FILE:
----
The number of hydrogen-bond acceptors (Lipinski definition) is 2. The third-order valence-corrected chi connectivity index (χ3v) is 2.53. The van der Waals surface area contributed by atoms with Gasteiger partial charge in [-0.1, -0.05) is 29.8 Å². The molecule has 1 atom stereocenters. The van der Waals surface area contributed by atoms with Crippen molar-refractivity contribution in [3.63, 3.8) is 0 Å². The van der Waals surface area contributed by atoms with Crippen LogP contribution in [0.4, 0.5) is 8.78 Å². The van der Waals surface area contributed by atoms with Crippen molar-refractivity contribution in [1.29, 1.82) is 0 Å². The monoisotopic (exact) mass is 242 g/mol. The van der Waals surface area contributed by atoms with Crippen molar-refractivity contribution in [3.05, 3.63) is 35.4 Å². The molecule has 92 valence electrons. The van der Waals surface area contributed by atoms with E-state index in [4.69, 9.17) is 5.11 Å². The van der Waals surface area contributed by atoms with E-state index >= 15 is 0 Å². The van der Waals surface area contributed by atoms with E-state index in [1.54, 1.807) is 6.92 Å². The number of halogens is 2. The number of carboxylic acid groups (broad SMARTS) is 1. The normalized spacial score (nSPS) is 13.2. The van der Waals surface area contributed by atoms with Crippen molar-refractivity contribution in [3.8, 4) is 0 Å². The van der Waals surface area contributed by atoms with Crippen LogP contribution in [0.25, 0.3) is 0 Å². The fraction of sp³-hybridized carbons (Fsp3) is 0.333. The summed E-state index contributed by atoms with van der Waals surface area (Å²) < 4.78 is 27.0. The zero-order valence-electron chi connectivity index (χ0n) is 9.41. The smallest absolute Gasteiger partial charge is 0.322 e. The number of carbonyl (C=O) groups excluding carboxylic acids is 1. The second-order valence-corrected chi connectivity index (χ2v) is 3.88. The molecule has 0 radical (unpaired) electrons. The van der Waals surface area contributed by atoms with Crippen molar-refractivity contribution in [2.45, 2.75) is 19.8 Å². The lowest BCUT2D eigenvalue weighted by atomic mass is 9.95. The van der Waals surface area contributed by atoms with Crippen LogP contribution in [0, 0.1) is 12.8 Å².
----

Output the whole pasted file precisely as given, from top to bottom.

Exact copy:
The number of hydrogen-bond acceptors (Lipinski definition) is 2. The third-order valence-corrected chi connectivity index (χ3v) is 2.53. The van der Waals surface area contributed by atoms with Gasteiger partial charge in [-0.1, -0.05) is 29.8 Å². The molecule has 1 atom stereocenters. The van der Waals surface area contributed by atoms with Crippen molar-refractivity contribution in [3.63, 3.8) is 0 Å². The van der Waals surface area contributed by atoms with Crippen LogP contribution in [0.4, 0.5) is 8.78 Å². The van der Waals surface area contributed by atoms with Crippen molar-refractivity contribution in [1.29, 1.82) is 0 Å². The monoisotopic (exact) mass is 242 g/mol. The van der Waals surface area contributed by atoms with Crippen molar-refractivity contribution in [3.05, 3.63) is 35.4 Å². The molecule has 92 valence electrons. The van der Waals surface area contributed by atoms with E-state index in [4.69, 9.17) is 5.11 Å². The van der Waals surface area contributed by atoms with E-state index >= 15 is 0 Å². The van der Waals surface area contributed by atoms with E-state index in [1.54, 1.807) is 6.92 Å². The number of halogens is 2. The number of carboxylic acid groups (broad SMARTS) is 1. The normalized spacial score (nSPS) is 13.2. The van der Waals surface area contributed by atoms with Crippen molar-refractivity contribution in [3.8, 4) is 0 Å². The van der Waals surface area contributed by atoms with Crippen LogP contribution in [0.25, 0.3) is 0 Å². The fraction of sp³-hybridized carbons (Fsp3) is 0.333. The summed E-state index contributed by atoms with van der Waals surface area (Å²) < 4.78 is 27.0. The zero-order valence-electron chi connectivity index (χ0n) is 9.41. The smallest absolute Gasteiger partial charge is 0.322 e. The number of carbonyl (C=O) groups excluding carboxylic acids is 1. The second-order valence-corrected chi connectivity index (χ2v) is 3.88. The molecule has 0 radical (unpaired) electrons. The van der Waals surface area contributed by atoms with Crippen molar-refractivity contribution in [2.45, 2.75) is 19.8 Å². The lowest BCUT2D eigenvalue weighted by atomic mass is 9.95. The van der Waals surface area contributed by atoms with Crippen LogP contribution in [0, 0.1) is 12.8 Å².